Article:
In February 2020, Azure Wolf put together a three-hour benefit concert with a mixed bill of bands from the DMV to raise money in the hopes of fighting the toss and tumult of the raging Australian bushfires, where they raised a total of $1,200 in donations and interest in the cause.
The band truly has the human condition in mind as they seek to produce music that inspires hope in such a strange time.
How has COVID-19 affected you as a band?
Backle: We have been incredibly fortunate during this weird time. We’ve managed to stay busy with live streams from multiple venues and the downtime has given us an opportunity to focus on writing and generating new content. The current lineup of Azure Wolf only formed in February of this year, so COVID gave us some time to develop our sound and formulate ideas with each other.
Spencer: COVID has been something to rally around, I think. Everyone is being forced into this unknown territory, and in a strange way, has helped us to find a focus. We’re having to work twice as hard to find ways to progress and stay active in lieu of gigging, and a litany of songs and growth have sprung from that.
Foltz: We’ve really learned to pace ourselves. Now that we have virtually no deadlines, and shows are few and only virtual, we have really settled into a more detailed songwriting and editing process. Sometimes there is a pressure to “fill out a set time” that pushes less than complete songs out on stage before they are ready. I feel like, with that pressure alleviated, we are doing some of our best work.
Moore: COVID has actually been a blessing for the most part. We’ve used our time working on songwriting and our live set. It’s been nice to stay creative without the pressure of playing shows. Live-streaming has been good to us as well.
Daily life for Azure Life has changed only so much during the pandemic, as they continue to write hits that move and groove the groovin’ hips and singin’ lips of those around them with the audiophiles at-home in mind. During a viral outbreak, getting personal may be the only way to stay personal with those around us, despite social distancing and working from home.
Can you share with our audience a personal anecdote about your songwriting process?
Spencer: My songwriting process usually starts with listening. Oftentimes I’ll be plucking along to something as an exercise or for fun, and then “the thing” jumps out at me and becomes the genesis for whatever the song will be. For instance, when we were writing “Wounds” it started as a jam on a cabin trip of ours. At first I was holding these heavy bass tones on the synth, and then Tommy came in with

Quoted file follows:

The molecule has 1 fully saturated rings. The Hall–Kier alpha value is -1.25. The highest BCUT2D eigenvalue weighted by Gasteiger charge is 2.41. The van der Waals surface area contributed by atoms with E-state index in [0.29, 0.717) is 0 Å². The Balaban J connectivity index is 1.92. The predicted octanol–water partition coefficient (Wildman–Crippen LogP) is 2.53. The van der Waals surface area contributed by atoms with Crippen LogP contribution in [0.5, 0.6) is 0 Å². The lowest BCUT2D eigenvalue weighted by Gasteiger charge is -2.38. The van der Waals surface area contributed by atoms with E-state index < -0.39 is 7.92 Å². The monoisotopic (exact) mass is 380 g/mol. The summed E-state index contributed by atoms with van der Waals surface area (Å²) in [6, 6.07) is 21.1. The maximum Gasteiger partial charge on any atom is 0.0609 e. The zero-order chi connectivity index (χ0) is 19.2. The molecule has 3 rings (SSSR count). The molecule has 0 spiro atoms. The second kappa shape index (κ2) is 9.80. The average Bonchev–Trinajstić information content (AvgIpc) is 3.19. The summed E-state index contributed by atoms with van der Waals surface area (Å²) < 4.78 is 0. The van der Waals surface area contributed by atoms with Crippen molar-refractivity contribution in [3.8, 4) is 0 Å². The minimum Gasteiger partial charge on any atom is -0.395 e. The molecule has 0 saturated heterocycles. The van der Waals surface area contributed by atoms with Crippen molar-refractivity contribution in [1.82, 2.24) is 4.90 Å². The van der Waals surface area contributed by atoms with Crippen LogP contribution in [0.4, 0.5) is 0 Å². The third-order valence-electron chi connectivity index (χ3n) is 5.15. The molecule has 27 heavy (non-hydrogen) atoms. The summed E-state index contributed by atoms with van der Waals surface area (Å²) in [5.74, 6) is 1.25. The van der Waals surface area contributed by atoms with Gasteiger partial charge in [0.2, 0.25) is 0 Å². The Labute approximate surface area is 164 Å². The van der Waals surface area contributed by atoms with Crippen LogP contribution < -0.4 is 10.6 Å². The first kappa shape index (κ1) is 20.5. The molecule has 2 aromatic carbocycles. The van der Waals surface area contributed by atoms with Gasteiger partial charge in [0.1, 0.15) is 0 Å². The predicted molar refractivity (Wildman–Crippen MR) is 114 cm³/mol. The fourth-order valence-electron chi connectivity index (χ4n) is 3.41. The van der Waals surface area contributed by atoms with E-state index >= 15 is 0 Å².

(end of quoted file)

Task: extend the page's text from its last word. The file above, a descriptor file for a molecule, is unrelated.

these tight kicks on the phrase, and that immediately became the rhythmic focus for the rest of the song on my end. Funny enough, I also misheard a lyric that Victoria had improvised in that early jam as “wake up, someone is missing,” and it led to the dark themes that the song carries now.
Foltz: Part of my songwriting process is being repetitive with what stands out to me. I usually will sit down to write and get pulled towards different voicings on the guitar, a tone, or some kind of shape that is unique to me. After I find something that I like, I will repeat until I feel comfortable with it or until it is annoying to me. I feel like if I’m okay with hearing a riff or part over and over again, then it’s worth keeping.
Moore: Usually when Victoria sends a rough track of something to work on I try to imagine how drums would sound in my head. I’ll do some air drums or tap it out on something to make sure it makes sense, I don’t have a full kit at my place so I can’t usually work it out until we are at practice. Most of the time that works! For me to be a good drummer is to be a good listener, you have to listen for those little intricacies of the rhythm guitar or cadence of the vocals and match them on the drums the best you can. I would consider myself more of a “song” drummer than a “technical guy” overall.